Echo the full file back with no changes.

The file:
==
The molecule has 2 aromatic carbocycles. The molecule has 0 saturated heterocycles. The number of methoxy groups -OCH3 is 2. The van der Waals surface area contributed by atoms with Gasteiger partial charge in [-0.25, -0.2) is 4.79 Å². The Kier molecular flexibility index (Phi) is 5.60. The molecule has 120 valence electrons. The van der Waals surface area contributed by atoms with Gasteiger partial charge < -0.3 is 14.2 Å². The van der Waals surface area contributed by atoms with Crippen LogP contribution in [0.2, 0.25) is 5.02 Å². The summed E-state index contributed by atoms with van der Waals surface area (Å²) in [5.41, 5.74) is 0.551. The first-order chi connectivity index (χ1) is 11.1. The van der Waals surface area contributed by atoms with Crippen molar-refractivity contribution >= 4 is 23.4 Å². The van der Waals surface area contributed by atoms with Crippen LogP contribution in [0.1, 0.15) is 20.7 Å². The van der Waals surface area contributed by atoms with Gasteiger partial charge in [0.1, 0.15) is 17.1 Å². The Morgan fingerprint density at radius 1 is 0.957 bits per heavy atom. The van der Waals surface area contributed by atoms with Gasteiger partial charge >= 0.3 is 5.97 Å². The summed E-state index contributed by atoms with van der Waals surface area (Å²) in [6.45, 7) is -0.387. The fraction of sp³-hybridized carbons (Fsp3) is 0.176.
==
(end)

The molecule has 2 aromatic carbocycles. The molecule has 0 saturated heterocycles. The number of methoxy groups -OCH3 is 2. The van der Waals surface area contributed by atoms with Gasteiger partial charge in [-0.25, -0.2) is 4.79 Å². The Kier molecular flexibility index (Phi) is 5.60. The molecule has 120 valence electrons. The van der Waals surface area contributed by atoms with Gasteiger partial charge < -0.3 is 14.2 Å². The van der Waals surface area contributed by atoms with Crippen LogP contribution in [0.2, 0.25) is 5.02 Å². The summed E-state index contributed by atoms with van der Waals surface area (Å²) in [5.41, 5.74) is 0.551. The first-order chi connectivity index (χ1) is 11.1. The van der Waals surface area contributed by atoms with Crippen molar-refractivity contribution >= 4 is 23.4 Å². The van der Waals surface area contributed by atoms with Crippen LogP contribution in [0.1, 0.15) is 20.7 Å². The van der Waals surface area contributed by atoms with Gasteiger partial charge in [0.1, 0.15) is 17.1 Å². The Morgan fingerprint density at radius 1 is 0.957 bits per heavy atom. The van der Waals surface area contributed by atoms with Gasteiger partial charge >= 0.3 is 5.97 Å². The summed E-state index contributed by atoms with van der Waals surface area (Å²) in [6.45, 7) is -0.387. The fraction of sp³-hybridized carbons (Fsp3) is 0.176.